What would Bill Drayton put on the research agenda for Stanford?

The legal system has not been transformed, we need a different legal structure.  We need institutions that not just “allow you” to take into account community and larger world (B-Corp.), it should be the institutional norm.  Right now that’s really difficult.  Common law developed 800 years ago, pretends not to be changing while constantly adjusting (new circumstances) subject to careful review with non-political process.  That may have worked in the past, but can we adjust to the current rate of change much less that of 15 years from now?

This process that’s been going on for 50,000 years is coming to culmination.  We have far more neurons, and capacity for managing complexity.

We need research on how to create, sustain, and evaluate social impact.  How can people in organization can be confident that their actions are having intended impact?  There is a longer time frame to determine whether you are having the impact or something else is causing it.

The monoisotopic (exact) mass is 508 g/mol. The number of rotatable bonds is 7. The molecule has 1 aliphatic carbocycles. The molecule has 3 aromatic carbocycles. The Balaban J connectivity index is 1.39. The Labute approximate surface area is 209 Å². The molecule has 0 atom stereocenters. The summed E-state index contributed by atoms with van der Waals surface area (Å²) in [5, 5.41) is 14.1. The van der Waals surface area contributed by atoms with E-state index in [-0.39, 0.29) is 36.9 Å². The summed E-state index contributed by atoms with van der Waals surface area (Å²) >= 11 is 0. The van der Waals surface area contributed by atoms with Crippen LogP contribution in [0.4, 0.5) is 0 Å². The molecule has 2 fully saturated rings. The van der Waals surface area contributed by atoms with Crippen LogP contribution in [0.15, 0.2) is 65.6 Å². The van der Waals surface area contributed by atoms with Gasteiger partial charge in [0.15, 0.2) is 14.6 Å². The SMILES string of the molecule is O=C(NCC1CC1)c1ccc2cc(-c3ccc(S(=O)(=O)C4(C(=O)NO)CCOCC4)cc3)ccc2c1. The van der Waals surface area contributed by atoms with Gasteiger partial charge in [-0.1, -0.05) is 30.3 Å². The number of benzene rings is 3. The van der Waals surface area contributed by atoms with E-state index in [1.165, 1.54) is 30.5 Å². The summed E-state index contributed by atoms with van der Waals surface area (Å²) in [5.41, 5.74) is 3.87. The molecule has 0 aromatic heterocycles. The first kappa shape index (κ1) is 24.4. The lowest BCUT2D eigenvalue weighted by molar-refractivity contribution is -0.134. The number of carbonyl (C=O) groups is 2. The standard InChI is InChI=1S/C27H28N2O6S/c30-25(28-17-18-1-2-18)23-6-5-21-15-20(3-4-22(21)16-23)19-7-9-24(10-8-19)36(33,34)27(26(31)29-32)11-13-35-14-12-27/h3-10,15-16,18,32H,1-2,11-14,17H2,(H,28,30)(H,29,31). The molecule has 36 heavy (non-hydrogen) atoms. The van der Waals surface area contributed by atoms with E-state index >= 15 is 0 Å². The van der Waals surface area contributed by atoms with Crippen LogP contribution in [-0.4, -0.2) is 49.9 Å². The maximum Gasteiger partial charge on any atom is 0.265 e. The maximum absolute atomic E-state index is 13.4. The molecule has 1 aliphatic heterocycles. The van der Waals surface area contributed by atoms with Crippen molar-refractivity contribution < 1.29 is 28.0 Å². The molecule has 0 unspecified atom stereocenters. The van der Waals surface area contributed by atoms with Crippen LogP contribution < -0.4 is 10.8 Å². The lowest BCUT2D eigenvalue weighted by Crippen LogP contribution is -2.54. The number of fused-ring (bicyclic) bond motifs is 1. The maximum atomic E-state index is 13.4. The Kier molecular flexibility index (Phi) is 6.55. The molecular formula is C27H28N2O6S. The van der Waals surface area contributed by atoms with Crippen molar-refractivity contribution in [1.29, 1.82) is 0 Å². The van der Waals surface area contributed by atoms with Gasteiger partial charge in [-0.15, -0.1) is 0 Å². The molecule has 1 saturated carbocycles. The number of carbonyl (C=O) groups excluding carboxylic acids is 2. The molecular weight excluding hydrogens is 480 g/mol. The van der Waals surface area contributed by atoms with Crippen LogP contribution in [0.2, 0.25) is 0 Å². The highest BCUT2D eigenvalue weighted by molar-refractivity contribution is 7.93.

What is the role of innovation, and how can small organizations foster it?  Some organizations will atrophy because their culture and norms won’t let them change fast enough.  Outside entrepreneurs will be more nimble and able to bring about change.

We need greater understanding of what is required to be a social entrepreneur and the toolkit required.  How do we equip people so they can make those choices intelligently?

Ultimately, it’s about identifying and empowering social change leaders.